Scottish National Dictionary (1700–)

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CLATTER, n. Meanings not found in St.Eng. [′klɑtər]

1. Gossip, scandal, defamatory talk; a rumour. Often in pl. Gen.Sc. Sc. 1746  Diary Rev. J. Bisset in Spalding Club Misc. (1841) I. 372:
If I should credit the clatters of this stormy day, I should tell you that the Duke of Cumberland came to Edinburgh on Fridayes night.
ne.Sc. a.1835  J. Grant Tales of the Glens (1836) 22:
I'se warren' ye he doesna ay credit the clatter o' the countra whan he's forc't to speak aboot it.
Edb. 1825  R. Chambers Trad. of Edb. I. 252:
[Lady Stair] declared that she had lived to a good old age, and had never till now got entangled in any clatters.
Ayr. 1822  H. Ainslie Pilgrimage, etc. 238:
I . . . speered if he was gaun to lea us, as the kintra clatter had it.

2. Confidential talk. Abd. 1790  A. Shirrefs Poems 33:
Lovers have ay some clatter o' their ain.
Rnf. a.1810  R. Tannahill Poems and Songs (1876) 361:
Gudeman, wheesht, lea this wooin wi me, An I'll fixt in a five minent's clatter.

3. A chatterer, a gossip (Sc. 1905 E.D.D. Suppl.; Abd.22 1937). Bnff. 1943 2 :
Tibbie wid deave ye: she's nithing bit an everlastin' clatter.

4. A blow (Abd.22 1937). Lnk. 1923  G. Blake Mince Collop Close 273:
Gi'e her a clatter on the heid that'll finish her.

5. Phr.: in a clatter, at once, immediately (Ags.2 1937). Cf. in a clap, id., s.v. Clap, n.1 Ags. 1819  A. Balfour Campbell I. xiv.:
Send up word to Lon'on; ye'll get help in a clatter amo' your gryte friends.

6. Combs.: (1) clatterbag(s), a tale-bearer (Bnff.2, Abd.19 1937; Gall. 1824 MacTaggart Gallov. Encycl. 136, clatterbag); cf. Clashbag; (2) clatterbash, id.; (3) clatter-stoup, a chatterer, a gossip; (4) clatter-vengeance, “a talkative, gossiping person” (Abd.4 1930); (5) clatter-wallet, idem. (1) Fif. 1941 10 :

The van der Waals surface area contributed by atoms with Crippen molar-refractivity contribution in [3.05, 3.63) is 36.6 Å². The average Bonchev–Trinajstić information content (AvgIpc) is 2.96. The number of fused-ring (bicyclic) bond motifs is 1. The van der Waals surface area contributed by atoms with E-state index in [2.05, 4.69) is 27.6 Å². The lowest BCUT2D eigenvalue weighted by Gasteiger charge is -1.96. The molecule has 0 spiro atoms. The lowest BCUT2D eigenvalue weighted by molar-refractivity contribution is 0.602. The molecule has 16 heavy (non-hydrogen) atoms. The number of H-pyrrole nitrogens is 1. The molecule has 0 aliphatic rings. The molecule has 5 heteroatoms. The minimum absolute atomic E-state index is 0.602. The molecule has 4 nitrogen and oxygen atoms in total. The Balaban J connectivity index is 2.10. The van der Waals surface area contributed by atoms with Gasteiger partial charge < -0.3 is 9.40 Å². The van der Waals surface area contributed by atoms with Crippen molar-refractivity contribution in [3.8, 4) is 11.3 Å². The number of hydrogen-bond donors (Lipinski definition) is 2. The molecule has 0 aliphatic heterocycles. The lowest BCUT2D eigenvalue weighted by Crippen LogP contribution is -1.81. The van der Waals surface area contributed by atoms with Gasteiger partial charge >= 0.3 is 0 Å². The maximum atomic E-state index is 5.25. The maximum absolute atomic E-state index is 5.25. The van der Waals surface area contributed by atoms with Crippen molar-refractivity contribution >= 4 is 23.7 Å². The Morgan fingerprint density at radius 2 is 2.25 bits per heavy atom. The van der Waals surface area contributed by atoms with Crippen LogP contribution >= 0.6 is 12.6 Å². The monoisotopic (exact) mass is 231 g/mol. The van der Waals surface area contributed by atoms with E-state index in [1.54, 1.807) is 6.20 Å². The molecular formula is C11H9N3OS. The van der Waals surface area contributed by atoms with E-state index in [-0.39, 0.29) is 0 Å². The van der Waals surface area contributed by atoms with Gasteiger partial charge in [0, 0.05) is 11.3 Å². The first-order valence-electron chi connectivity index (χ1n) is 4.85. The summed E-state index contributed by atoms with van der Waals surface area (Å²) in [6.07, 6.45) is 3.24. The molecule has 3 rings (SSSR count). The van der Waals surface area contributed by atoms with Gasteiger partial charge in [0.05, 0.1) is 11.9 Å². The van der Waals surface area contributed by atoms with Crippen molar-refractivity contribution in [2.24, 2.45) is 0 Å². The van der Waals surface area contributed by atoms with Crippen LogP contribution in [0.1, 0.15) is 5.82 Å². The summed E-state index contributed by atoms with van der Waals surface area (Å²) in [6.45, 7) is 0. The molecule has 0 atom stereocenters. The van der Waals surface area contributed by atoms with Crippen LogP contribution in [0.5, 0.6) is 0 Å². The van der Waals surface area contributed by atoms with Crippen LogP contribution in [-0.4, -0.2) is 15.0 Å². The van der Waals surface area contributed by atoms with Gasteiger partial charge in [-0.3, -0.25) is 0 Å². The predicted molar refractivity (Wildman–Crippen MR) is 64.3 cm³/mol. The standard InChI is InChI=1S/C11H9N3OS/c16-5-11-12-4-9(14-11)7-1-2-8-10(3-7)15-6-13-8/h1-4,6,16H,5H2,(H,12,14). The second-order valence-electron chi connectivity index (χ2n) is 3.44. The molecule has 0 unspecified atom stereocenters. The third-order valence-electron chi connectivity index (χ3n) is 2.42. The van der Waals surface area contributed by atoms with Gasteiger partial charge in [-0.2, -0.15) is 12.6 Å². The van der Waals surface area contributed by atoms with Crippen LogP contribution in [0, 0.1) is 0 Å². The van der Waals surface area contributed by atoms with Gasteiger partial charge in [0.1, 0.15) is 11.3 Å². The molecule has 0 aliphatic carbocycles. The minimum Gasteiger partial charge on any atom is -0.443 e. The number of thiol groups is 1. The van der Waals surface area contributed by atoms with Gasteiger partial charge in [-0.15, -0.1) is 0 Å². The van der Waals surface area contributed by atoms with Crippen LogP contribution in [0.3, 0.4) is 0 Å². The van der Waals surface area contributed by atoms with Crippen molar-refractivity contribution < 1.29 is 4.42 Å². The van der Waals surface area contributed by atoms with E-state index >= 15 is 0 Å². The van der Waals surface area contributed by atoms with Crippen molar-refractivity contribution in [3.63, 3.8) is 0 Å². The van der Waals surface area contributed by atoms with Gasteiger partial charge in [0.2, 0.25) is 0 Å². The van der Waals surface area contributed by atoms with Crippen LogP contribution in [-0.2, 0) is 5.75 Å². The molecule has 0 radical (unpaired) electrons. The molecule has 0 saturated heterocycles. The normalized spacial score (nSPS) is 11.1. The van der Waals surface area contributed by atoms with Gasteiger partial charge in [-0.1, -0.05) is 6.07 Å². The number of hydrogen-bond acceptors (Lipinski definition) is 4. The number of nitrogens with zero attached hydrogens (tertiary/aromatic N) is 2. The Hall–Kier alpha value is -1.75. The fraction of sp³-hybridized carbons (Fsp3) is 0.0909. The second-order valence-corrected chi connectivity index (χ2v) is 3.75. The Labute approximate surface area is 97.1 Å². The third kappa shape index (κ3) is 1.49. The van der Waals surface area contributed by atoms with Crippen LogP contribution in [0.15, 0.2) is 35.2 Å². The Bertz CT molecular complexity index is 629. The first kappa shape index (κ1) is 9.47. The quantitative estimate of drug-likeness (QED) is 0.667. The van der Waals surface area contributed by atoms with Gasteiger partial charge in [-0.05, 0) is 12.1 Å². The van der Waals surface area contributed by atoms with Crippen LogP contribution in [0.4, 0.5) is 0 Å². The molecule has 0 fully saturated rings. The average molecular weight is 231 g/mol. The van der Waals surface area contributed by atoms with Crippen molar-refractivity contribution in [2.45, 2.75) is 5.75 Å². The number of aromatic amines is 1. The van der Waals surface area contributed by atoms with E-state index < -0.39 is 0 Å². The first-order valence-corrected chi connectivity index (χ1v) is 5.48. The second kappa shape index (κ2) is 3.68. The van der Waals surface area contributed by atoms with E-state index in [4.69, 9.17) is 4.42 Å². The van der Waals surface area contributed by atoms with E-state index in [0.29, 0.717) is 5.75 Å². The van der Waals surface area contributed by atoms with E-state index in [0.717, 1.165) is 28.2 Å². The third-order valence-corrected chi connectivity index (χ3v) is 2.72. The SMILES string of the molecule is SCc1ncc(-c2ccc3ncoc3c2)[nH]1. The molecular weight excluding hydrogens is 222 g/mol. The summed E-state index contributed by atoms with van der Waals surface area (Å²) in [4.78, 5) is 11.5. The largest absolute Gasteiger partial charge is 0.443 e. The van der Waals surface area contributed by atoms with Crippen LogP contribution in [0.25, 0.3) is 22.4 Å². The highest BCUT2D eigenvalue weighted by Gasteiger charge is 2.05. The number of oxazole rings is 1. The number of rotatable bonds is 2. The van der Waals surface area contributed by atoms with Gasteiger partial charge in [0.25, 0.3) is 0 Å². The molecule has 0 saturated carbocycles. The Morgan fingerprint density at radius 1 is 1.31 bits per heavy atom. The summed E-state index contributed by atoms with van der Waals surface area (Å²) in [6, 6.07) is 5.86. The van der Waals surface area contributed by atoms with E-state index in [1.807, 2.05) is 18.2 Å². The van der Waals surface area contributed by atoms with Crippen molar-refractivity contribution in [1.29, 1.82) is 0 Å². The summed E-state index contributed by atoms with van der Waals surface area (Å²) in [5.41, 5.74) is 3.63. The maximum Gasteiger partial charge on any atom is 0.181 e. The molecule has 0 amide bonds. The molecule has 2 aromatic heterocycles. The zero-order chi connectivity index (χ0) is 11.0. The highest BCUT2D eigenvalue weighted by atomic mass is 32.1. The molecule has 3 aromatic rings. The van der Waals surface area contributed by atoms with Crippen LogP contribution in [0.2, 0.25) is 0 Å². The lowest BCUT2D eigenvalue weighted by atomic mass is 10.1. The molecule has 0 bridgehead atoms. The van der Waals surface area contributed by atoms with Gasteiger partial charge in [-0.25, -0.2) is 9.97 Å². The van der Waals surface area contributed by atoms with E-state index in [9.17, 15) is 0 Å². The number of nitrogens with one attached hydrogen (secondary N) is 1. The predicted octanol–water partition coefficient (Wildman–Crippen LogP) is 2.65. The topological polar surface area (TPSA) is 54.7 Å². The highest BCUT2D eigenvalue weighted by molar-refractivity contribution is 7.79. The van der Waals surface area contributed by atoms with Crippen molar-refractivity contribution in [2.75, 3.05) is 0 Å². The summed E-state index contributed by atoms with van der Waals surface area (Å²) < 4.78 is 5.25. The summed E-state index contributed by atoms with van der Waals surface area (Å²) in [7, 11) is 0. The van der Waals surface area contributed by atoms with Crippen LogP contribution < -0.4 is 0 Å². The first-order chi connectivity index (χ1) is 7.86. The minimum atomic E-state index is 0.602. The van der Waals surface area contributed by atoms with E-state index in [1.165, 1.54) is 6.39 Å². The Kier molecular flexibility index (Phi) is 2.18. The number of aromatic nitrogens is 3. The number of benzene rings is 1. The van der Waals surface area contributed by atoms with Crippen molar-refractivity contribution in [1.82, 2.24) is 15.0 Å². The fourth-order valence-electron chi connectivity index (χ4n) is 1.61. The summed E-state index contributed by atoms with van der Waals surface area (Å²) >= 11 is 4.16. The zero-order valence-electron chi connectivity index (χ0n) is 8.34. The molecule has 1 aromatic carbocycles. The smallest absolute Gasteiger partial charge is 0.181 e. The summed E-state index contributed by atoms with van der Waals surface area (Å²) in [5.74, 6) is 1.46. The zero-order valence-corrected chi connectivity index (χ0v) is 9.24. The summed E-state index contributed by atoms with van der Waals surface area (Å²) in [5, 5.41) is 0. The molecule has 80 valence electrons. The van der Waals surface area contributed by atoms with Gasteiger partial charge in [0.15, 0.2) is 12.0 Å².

I was at schule wi' 'm an' he was aye a clatterbags.
(2) Uls. 1914  St John G. Ervine Mrs Martin's Man (2nd ed.) xiii.:
“Strike you,” she exclaimed. “I wouldn't lay a finger on you, you ould clatterbash you! How dare you go about spreadin' stories.”
(3) Ayr. 1822  Galt Sir A. Wylie II. vi.:
Whar's Leddy Sandyford, or that glaikit clatter-stoup, Flounce, her maiden?
(4) m.Sc. 1927  J. Buchan Witch Wood viii.:
I'm nae clatter-vengeance to be clypin' wi' auld wives at the roadside.
(5) Kcb. c.1900 4 :
A bodie that kens ither folk's affairs better than they ken them themselves is a clatterwallet.

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"Clatter n.". Dictionary of the Scots Language. 2004. Scottish Language Dictionaries Ltd. Accessed 18 Dec 2018 <>



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